App dot net

I guess I’m part of the problem. I liked the idea of App.net when it launched – a Twitter-like service where the users were customers, not the product being sold. The service raised over $600,000 before launch from potential users, with the idea being that the service wouldn’t contain advertising, but instead would be based on a subscription model. Just a few months into the project, App.net announced a freemium plan. Now I have my doubts about how long the service will survive.

App.net has announced that while sustainable, it is laying off all full-time employees. It sure sounds like some spin in the blog post announcing the move.

The good news is that the renewal rate was high enough for App.net to be profitable and self-sustaining on a forward basis. Operational and hosting costs are sufficiently covered by revenue for us to feel confident in the continued viability of the service. No one should notice any change in the way the App.net API/service operates. To repeat, App.net will continue to operate normally on an indefinite basis.

The bad news is that the renewal rate was not high enough for us to have sufficient budget for full-time employees. After carefully considering a few different options, we are making the difficult decision to no longer employ any salaried employees, including founders. Dalton and Bryan will continue to be responsible for the operation of App.net, but no longer as employees. Additionally, as part of our efforts to ensure App.net is generating positive cash flow, we are winding down the Developer Incentive Program. We will be reaching out to developers currently enrolled in the program with more information.App.net reminds me of Google+ in the sense that I really liked Google+, but that didn’t matter if my friends weren’t going to leave Facebook for it. With App.net, it didn’t matter how much I liked the idea, if most of the people that I wanted to follow were only on Twitter. For that reason, I never purchased a paid subscription. At the end of the day, a social network does need some sort of critical mass to be more than just a niche player.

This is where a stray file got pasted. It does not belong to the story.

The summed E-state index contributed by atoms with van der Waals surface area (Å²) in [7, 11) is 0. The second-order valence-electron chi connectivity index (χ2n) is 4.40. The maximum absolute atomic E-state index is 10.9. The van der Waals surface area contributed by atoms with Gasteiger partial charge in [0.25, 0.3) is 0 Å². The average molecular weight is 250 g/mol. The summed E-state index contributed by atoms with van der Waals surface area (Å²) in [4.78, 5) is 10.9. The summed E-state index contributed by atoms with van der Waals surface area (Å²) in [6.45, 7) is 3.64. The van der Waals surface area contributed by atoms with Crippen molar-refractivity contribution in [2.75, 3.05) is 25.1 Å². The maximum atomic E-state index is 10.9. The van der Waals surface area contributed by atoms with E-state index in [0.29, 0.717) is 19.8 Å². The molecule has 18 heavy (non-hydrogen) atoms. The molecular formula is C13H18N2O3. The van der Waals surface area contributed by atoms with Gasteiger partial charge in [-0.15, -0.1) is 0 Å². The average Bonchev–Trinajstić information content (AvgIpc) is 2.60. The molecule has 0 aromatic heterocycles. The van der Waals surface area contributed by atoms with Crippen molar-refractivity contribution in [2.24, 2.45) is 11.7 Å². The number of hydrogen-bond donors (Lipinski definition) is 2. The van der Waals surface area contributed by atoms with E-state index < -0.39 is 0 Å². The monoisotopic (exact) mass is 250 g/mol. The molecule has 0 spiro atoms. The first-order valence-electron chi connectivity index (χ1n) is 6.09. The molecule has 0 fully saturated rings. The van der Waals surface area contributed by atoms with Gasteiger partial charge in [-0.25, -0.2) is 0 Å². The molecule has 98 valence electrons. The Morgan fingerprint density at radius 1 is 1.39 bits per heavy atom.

Can a niche player survive? Sadly, I’m betting that this one can’t. Would you be sad to see it go?